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The Daily Wildcat

The Daily Wildcat

 

    Medical school expansion deserves funding

    At last week’s Arizona Board of Regents meeting, the expansion of UA’s College of Medicine to Phoenix was the topic of the day. UA officials plan on asking the state for $13 million more to be spent on the expansion and greater development of the Phoenix Biomedical Campus – and let’s hope, for the sake of our university and for Arizona’s future – that the state complies.

    Thirteen million dollars is certainly a big number. However, the promise that the Phoenix Biomedical Campus offers the state is bigger.

    Arizona’s shortage of doctors and scientists is no secret. However, our state officials are working hard to make this dearth a thing of the past, creating new scientific and technology initiatives to keep the medically and scientifically minded in-state. Through development of the Phoenix Biomedical Campus, state and UA officials hope to make Arizona recognized nationally as a science powerhouse.

    The expansion of UA’s College of Medicine to Phoenix will be joined by expansions of the colleges of nursing, pharmacy and public health, as well as partnerships with Arizona State University and other organizations, creating a biomedical park.

    This facility will be one of the cornerstones of the biotechnology development region that Arizona hopes to create. It holds great promise in attracting talent to the state – and keeping it here. Moreover, it offers great promise for the health of Arizona’s future residents. As Arizona grows, it will require a larger force of trained and excellent physicians and medical professionals to keep its residents healthy.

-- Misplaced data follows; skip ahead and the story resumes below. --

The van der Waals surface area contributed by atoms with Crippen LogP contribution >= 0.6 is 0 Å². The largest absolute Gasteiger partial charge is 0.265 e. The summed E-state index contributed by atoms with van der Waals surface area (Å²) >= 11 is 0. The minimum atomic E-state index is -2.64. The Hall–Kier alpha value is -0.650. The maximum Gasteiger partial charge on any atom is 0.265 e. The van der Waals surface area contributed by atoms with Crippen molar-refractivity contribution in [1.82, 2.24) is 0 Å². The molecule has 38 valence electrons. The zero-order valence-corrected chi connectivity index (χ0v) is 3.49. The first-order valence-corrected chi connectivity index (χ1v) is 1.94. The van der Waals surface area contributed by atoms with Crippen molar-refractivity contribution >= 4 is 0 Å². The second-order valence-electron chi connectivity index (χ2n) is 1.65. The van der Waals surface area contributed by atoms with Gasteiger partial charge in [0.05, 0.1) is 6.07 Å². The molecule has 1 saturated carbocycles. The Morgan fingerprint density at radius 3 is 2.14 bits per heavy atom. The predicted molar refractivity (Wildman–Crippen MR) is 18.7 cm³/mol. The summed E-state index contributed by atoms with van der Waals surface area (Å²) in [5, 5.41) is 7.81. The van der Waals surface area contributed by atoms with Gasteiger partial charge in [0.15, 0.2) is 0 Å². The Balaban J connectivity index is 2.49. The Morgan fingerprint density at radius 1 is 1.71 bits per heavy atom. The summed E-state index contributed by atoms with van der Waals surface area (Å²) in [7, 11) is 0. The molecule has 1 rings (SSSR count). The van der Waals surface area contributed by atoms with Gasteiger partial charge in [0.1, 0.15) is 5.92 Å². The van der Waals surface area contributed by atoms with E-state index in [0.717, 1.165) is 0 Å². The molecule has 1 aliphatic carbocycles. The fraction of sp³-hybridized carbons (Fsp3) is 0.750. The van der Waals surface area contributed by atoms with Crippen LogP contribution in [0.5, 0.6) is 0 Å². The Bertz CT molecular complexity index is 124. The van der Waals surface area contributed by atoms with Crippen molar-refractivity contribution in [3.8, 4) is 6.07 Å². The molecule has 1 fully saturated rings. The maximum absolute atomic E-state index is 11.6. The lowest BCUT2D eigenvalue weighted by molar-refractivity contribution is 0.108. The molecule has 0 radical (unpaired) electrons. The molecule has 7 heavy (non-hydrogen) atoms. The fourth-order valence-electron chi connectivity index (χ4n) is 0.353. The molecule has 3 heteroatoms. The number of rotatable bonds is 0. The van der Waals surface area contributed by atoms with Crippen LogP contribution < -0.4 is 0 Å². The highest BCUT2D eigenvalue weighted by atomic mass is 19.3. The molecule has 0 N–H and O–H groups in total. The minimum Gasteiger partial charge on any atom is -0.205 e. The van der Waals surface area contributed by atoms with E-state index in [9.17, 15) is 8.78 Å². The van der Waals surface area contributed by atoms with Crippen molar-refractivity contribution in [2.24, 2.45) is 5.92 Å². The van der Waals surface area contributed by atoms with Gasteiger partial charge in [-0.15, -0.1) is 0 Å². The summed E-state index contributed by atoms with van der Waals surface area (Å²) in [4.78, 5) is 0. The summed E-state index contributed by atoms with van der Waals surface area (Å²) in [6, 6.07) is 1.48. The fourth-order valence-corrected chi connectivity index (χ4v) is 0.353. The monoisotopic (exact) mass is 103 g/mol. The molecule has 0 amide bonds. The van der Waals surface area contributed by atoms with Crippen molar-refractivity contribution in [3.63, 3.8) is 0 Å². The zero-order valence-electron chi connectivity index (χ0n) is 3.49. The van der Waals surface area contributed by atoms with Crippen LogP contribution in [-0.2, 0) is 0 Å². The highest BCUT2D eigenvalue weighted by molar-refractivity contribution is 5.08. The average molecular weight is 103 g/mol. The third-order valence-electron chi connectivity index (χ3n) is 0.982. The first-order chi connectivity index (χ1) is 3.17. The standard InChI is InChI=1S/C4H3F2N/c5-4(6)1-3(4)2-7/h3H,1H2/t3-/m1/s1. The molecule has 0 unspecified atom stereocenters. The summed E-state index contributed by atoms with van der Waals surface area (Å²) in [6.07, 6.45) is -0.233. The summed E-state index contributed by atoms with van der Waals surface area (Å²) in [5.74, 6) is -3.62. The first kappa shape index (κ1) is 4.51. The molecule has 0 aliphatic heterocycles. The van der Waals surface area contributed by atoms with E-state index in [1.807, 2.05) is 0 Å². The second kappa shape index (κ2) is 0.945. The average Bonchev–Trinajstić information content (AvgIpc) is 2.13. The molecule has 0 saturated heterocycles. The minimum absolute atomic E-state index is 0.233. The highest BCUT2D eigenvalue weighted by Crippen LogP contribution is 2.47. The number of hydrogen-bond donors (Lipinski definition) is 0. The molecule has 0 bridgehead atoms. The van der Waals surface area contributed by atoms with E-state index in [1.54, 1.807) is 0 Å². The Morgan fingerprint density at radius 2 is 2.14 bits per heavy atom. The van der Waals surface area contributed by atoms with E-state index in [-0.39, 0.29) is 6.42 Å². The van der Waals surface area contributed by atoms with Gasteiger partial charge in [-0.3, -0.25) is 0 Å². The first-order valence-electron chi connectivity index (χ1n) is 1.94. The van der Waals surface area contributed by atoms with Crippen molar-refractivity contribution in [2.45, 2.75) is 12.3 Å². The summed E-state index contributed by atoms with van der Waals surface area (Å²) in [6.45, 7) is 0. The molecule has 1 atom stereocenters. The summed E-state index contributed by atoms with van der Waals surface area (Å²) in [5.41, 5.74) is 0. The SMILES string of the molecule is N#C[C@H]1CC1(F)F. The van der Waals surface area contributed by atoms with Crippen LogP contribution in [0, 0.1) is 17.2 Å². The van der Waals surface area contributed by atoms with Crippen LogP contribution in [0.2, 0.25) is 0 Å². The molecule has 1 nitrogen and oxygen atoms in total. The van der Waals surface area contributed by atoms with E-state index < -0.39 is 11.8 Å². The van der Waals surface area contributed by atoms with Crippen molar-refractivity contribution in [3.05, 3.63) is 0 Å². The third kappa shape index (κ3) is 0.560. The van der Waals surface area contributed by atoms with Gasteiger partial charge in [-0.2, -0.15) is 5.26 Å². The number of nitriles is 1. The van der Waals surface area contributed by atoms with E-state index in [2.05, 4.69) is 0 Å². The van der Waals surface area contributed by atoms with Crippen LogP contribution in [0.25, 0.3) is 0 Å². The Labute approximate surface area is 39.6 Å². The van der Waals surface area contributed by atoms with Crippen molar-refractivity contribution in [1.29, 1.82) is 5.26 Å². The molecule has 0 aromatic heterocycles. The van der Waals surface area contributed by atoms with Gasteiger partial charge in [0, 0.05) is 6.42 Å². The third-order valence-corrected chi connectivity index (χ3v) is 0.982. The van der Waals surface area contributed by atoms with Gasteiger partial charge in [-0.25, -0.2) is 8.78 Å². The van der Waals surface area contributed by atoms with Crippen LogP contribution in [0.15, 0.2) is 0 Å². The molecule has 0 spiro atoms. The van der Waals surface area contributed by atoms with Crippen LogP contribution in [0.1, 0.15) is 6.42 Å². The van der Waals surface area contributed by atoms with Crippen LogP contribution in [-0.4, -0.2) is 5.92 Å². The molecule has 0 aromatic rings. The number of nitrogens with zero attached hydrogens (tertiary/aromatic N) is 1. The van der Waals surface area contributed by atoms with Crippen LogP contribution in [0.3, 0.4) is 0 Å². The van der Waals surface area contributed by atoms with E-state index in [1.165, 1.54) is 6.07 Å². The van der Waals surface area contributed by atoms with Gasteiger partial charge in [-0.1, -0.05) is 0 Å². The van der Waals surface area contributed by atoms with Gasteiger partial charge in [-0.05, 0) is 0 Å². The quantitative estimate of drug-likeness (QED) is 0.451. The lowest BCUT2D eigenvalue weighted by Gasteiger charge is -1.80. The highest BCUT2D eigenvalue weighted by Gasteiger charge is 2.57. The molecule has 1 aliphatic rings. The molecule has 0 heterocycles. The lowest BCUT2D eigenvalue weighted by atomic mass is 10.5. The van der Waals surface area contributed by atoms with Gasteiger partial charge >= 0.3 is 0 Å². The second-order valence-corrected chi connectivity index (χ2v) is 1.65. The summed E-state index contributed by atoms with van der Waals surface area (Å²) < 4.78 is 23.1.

Excitement for the project is building as the edifices themselves go up. Attendance was originally expected to be around 150 individuals for the opening ceremonies held next week; slated attendance is now around 650. Arizona’s citizens believe in this project. Let’s make sure it gets fully funded; otherwise, this early excitement will be as big an impact as the biomedical campus can make.

    Increased funding is needed because of already increased demands on the facility. Planners intend on a first class of 24 students, taught by ASU and UA professors, for the facility’s first year in operation. While it was initially expected that numbers would be held at 24 students again for the center’s second class, 64 students will be admitted instead. Expected enrollment at the facility within five years is 150.

    The Phoenix Biomedical Campus presents a solution to both the short-term problem of a medical professional shortage, and to long-term problems like brain drain and lackluster economic development in Arizona.

    State officials recognize the immense promise this facility holds. Let’s hope they fully fund it through approving the project’s needed funding increase.

    Opinions are determined by the Wildcat opinions board and written by one of its members. They are Nina Conrad, Lori Foley, Ryan Johnson, Ari Lerner, Nicole Santa Cruz and Matt Stone.

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